Rebecca Betensky has been promoted to professor of biostatistics at the Harvard School of Public Health (HSPH). She is also an associate biostatistician at Harvard-affiliated Massachusetts General Hospital.

Betensky’s work spans several major areas of biostatistics and is driven by an interest in developing statistically sound solutions to real-world problems. To that end, she has developed new methods for the analysis of sequential clinical trials, multidimensional clustered binary data, interval-censored and truncated survival data, and cancer genetics data, including loss of heterozygosity and array comparative genomic hybridization data. These methods have been applied to myriad problems, including AIDS clinical trials, family studies of disease, and brain tumor studies.

Betensky is now focusing her efforts on neurology, a field that is growing in importance as the population ages. She aims to develop methods that are tailored to the unique features of neurologic diseases. As her impressive track record suggests, Betensky’s focus is translation of basic science into improved patient care. In addition to serving as leader of the Biostatistics Program at the Dana-Farber/Harvard Cancer Center, she directs the Training Program in Neurostatistics and Neuroepidemiology at HSPH, and serves as director of statistics at the Center for Translational Neurology Research at the Harvard Center for Neurodegeneration and Repair.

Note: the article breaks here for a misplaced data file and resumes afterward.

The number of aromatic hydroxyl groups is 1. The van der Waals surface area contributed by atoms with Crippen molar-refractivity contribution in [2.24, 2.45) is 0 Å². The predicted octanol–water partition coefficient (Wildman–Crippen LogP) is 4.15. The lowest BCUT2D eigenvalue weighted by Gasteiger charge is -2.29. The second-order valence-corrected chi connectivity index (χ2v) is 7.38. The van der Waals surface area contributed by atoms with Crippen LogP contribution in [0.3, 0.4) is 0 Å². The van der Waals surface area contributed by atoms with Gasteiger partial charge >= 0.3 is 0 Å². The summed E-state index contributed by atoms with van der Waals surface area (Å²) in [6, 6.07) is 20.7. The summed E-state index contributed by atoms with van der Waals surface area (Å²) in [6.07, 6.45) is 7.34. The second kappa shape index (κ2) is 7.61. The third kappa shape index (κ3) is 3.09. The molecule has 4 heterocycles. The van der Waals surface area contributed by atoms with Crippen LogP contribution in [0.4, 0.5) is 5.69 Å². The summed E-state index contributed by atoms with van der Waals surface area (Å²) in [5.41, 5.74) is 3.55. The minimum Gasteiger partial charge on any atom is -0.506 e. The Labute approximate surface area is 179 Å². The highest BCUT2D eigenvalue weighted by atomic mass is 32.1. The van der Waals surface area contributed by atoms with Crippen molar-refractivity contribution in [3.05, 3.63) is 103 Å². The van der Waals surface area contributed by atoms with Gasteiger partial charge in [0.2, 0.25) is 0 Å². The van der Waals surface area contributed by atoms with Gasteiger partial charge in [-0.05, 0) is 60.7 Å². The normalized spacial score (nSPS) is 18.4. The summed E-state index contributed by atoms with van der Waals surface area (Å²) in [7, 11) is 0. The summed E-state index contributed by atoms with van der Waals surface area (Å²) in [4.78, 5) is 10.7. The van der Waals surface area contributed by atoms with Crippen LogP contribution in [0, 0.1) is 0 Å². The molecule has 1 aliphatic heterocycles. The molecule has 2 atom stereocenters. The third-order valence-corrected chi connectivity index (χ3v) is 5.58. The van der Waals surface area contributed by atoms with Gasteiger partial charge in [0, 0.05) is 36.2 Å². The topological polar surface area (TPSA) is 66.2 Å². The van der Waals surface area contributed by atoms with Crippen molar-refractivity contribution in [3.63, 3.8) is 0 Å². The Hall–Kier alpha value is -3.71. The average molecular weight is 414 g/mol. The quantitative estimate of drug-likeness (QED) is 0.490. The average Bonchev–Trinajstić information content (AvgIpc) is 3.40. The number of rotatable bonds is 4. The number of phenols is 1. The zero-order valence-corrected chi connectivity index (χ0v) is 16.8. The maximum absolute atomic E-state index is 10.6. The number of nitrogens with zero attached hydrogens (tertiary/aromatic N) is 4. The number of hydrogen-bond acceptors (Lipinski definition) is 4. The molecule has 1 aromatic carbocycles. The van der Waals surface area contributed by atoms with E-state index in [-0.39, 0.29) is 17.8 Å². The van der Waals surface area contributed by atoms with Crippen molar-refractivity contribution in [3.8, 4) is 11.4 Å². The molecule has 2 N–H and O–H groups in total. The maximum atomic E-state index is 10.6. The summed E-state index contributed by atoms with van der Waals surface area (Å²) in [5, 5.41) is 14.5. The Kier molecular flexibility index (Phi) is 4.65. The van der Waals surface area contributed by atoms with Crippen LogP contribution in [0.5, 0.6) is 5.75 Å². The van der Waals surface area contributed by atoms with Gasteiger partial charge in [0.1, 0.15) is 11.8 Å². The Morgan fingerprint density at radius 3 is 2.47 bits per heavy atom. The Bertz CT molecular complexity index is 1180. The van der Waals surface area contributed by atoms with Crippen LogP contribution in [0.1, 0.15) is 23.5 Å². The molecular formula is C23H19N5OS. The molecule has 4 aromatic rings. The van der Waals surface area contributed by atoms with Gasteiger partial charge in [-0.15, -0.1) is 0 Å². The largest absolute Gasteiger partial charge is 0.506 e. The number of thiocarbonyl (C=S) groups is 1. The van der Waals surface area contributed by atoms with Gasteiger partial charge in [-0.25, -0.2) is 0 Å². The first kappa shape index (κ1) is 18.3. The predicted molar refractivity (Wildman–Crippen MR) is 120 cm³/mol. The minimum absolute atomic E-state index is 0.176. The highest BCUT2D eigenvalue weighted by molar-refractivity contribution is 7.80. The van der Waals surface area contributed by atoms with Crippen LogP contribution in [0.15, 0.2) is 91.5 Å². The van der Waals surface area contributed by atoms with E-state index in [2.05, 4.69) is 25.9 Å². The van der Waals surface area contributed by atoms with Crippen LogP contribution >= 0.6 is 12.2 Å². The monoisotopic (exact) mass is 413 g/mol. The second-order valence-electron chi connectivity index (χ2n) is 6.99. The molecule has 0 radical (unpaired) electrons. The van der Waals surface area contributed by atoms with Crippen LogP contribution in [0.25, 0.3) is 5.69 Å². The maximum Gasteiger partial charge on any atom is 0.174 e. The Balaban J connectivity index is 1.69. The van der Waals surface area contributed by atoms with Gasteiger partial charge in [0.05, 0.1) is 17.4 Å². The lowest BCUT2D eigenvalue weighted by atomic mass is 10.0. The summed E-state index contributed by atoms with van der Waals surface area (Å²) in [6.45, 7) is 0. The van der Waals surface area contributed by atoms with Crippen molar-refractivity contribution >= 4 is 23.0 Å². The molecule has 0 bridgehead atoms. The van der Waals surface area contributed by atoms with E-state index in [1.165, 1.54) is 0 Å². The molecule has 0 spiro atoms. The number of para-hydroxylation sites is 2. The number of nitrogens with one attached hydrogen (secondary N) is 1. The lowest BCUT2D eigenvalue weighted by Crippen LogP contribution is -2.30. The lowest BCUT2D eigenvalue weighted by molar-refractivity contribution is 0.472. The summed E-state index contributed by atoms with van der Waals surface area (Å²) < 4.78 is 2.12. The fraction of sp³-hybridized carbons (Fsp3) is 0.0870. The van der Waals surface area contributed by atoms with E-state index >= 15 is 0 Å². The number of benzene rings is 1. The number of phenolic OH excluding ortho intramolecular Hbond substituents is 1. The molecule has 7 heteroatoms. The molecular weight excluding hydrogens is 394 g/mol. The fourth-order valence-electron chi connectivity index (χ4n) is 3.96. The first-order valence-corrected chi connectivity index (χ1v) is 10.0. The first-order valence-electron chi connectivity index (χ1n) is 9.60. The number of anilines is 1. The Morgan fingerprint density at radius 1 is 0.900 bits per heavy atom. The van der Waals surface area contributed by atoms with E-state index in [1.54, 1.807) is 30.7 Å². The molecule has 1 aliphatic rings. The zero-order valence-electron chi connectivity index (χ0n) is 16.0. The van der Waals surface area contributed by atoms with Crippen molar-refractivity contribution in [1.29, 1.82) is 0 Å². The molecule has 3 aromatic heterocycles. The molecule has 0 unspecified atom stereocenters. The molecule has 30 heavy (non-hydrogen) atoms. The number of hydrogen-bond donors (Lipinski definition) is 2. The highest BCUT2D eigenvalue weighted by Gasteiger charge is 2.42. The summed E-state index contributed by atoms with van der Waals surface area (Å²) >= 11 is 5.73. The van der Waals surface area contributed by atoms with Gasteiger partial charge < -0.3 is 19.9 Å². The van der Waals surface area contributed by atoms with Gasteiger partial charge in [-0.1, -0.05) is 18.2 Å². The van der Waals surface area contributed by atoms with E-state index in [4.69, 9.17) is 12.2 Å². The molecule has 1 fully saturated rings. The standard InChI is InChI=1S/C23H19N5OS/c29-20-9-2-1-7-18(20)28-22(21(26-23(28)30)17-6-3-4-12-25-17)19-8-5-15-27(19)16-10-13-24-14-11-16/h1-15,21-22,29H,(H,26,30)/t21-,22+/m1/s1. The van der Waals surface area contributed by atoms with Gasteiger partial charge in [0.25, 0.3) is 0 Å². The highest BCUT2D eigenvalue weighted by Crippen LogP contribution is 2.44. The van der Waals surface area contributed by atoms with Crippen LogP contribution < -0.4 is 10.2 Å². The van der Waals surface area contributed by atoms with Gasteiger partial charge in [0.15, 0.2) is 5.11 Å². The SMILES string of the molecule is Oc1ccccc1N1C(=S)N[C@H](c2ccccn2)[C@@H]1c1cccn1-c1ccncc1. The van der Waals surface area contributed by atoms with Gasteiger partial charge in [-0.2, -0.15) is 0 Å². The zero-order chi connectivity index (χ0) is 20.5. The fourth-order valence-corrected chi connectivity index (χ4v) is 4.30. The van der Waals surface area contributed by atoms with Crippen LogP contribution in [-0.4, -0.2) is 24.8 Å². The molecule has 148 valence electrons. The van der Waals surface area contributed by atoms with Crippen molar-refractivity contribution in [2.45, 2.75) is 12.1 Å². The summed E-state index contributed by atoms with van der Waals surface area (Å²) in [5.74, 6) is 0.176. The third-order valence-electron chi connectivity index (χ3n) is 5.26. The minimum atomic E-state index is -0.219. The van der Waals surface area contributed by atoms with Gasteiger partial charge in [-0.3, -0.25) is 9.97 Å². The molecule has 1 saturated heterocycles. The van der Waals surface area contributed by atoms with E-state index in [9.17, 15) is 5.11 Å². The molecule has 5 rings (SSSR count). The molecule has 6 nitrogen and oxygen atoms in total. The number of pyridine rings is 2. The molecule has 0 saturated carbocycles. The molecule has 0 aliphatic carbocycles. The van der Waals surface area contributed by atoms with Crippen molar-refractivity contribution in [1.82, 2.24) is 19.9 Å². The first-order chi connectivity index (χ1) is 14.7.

Betensky is also committed to mentoring and to recruiting students from underrepresented groups into the field of biostatistics. Since 2003, she has co-directed the Initiative for Maximizing Student Diversity training program at HSPH with Professor Louise Ryan.

In 2005, Betensky was the recipient of the Mortimer Spiegelman Award of the American Public Health Association. This award has been presented annually since 1970 to an outstanding public health statistician under the age of 40. In 2003, she was named a fellow of the American Statistical Association. She has received a FIRST (First Independent Research Support and Transition) Award from the National Institutes of Health, and Schering-Plough Junior Faculty Award.

She received her bachelor’s degree in mathematics from Harvard in 1987 and a Ph.D. in statistics from Stanford University in 1992. She was first appointed to HSPH as an assistant professor in 1994.